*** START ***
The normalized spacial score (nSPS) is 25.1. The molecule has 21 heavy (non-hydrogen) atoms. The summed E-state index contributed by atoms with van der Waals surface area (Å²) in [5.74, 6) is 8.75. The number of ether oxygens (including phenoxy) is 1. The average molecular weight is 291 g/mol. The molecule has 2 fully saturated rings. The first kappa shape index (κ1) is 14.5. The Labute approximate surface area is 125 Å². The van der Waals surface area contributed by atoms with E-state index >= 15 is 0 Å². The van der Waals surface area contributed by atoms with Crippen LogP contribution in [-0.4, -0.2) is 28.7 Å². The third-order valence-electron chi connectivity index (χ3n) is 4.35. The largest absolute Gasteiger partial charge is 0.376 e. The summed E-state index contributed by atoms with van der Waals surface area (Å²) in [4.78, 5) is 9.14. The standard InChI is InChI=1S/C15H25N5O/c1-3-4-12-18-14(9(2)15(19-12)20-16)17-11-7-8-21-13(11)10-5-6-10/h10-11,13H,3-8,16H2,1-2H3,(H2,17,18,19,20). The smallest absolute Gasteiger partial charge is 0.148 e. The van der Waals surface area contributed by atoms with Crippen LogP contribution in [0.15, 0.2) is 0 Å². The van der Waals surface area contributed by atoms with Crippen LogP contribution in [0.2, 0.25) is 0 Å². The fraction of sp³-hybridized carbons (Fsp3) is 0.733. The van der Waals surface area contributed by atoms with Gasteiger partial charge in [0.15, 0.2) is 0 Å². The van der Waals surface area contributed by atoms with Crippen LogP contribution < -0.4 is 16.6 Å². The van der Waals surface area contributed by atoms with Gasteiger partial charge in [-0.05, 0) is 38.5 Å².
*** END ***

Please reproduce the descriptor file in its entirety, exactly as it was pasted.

The normalized spacial score (nSPS) is 25.1. The molecule has 21 heavy (non-hydrogen) atoms. The summed E-state index contributed by atoms with van der Waals surface area (Å²) in [5.74, 6) is 8.75. The number of ether oxygens (including phenoxy) is 1. The average molecular weight is 291 g/mol. The molecule has 2 fully saturated rings. The first kappa shape index (κ1) is 14.5. The Labute approximate surface area is 125 Å². The van der Waals surface area contributed by atoms with E-state index >= 15 is 0 Å². The van der Waals surface area contributed by atoms with Crippen LogP contribution in [-0.4, -0.2) is 28.7 Å². The third-order valence-electron chi connectivity index (χ3n) is 4.35. The largest absolute Gasteiger partial charge is 0.376 e. The summed E-state index contributed by atoms with van der Waals surface area (Å²) in [4.78, 5) is 9.14. The standard InChI is InChI=1S/C15H25N5O/c1-3-4-12-18-14(9(2)15(19-12)20-16)17-11-7-8-21-13(11)10-5-6-10/h10-11,13H,3-8,16H2,1-2H3,(H2,17,18,19,20). The smallest absolute Gasteiger partial charge is 0.148 e. The van der Waals surface area contributed by atoms with Crippen LogP contribution in [0.15, 0.2) is 0 Å². The van der Waals surface area contributed by atoms with Crippen LogP contribution in [0.2, 0.25) is 0 Å². The fraction of sp³-hybridized carbons (Fsp3) is 0.733. The van der Waals surface area contributed by atoms with Gasteiger partial charge in [0.15, 0.2) is 0 Å². The van der Waals surface area contributed by atoms with Crippen LogP contribution < -0.4 is 16.6 Å². The van der Waals surface area contributed by atoms with Gasteiger partial charge in [-0.05, 0) is 38.5 Å².